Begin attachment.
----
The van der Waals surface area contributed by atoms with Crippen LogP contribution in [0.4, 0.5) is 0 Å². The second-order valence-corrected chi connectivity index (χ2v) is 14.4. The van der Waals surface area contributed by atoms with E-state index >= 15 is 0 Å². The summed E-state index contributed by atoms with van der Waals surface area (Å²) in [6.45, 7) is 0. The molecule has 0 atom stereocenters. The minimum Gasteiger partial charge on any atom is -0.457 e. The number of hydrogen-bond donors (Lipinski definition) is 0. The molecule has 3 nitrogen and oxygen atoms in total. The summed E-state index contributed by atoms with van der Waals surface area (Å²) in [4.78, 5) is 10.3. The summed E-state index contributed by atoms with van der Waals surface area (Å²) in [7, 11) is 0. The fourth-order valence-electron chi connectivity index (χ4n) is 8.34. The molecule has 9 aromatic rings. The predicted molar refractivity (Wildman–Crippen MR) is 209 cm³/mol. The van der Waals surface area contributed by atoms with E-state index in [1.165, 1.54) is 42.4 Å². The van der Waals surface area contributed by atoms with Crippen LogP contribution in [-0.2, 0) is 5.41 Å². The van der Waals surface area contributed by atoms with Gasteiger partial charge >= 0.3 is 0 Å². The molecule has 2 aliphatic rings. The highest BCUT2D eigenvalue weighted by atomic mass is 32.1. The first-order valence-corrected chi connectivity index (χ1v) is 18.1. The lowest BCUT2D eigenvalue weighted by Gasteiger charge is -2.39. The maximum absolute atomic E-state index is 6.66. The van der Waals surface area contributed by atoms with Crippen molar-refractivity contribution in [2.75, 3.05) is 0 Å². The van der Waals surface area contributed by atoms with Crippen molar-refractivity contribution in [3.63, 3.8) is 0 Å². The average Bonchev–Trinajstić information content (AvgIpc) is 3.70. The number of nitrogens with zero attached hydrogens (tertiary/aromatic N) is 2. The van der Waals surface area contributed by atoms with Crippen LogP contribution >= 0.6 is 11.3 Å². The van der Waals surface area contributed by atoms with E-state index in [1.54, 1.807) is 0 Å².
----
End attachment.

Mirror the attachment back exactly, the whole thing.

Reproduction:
The van der Waals surface area contributed by atoms with Crippen LogP contribution in [0.4, 0.5) is 0 Å². The second-order valence-corrected chi connectivity index (χ2v) is 14.4. The van der Waals surface area contributed by atoms with E-state index >= 15 is 0 Å². The summed E-state index contributed by atoms with van der Waals surface area (Å²) in [6.45, 7) is 0. The molecule has 0 atom stereocenters. The minimum Gasteiger partial charge on any atom is -0.457 e. The number of hydrogen-bond donors (Lipinski definition) is 0. The molecule has 3 nitrogen and oxygen atoms in total. The summed E-state index contributed by atoms with van der Waals surface area (Å²) in [4.78, 5) is 10.3. The summed E-state index contributed by atoms with van der Waals surface area (Å²) in [7, 11) is 0. The fourth-order valence-electron chi connectivity index (χ4n) is 8.34. The molecule has 9 aromatic rings. The predicted molar refractivity (Wildman–Crippen MR) is 209 cm³/mol. The van der Waals surface area contributed by atoms with E-state index in [1.165, 1.54) is 42.4 Å². The van der Waals surface area contributed by atoms with Crippen LogP contribution in [-0.2, 0) is 5.41 Å². The van der Waals surface area contributed by atoms with Gasteiger partial charge >= 0.3 is 0 Å². The molecule has 2 aliphatic rings. The highest BCUT2D eigenvalue weighted by atomic mass is 32.1. The first-order valence-corrected chi connectivity index (χ1v) is 18.1. The lowest BCUT2D eigenvalue weighted by Gasteiger charge is -2.39. The maximum absolute atomic E-state index is 6.66. The van der Waals surface area contributed by atoms with Crippen molar-refractivity contribution in [2.75, 3.05) is 0 Å². The van der Waals surface area contributed by atoms with Crippen molar-refractivity contribution in [3.63, 3.8) is 0 Å². The average Bonchev–Trinajstić information content (AvgIpc) is 3.70. The number of nitrogens with zero attached hydrogens (tertiary/aromatic N) is 2. The van der Waals surface area contributed by atoms with Crippen LogP contribution >= 0.6 is 11.3 Å². The van der Waals surface area contributed by atoms with E-state index in [1.54, 1.807) is 0 Å².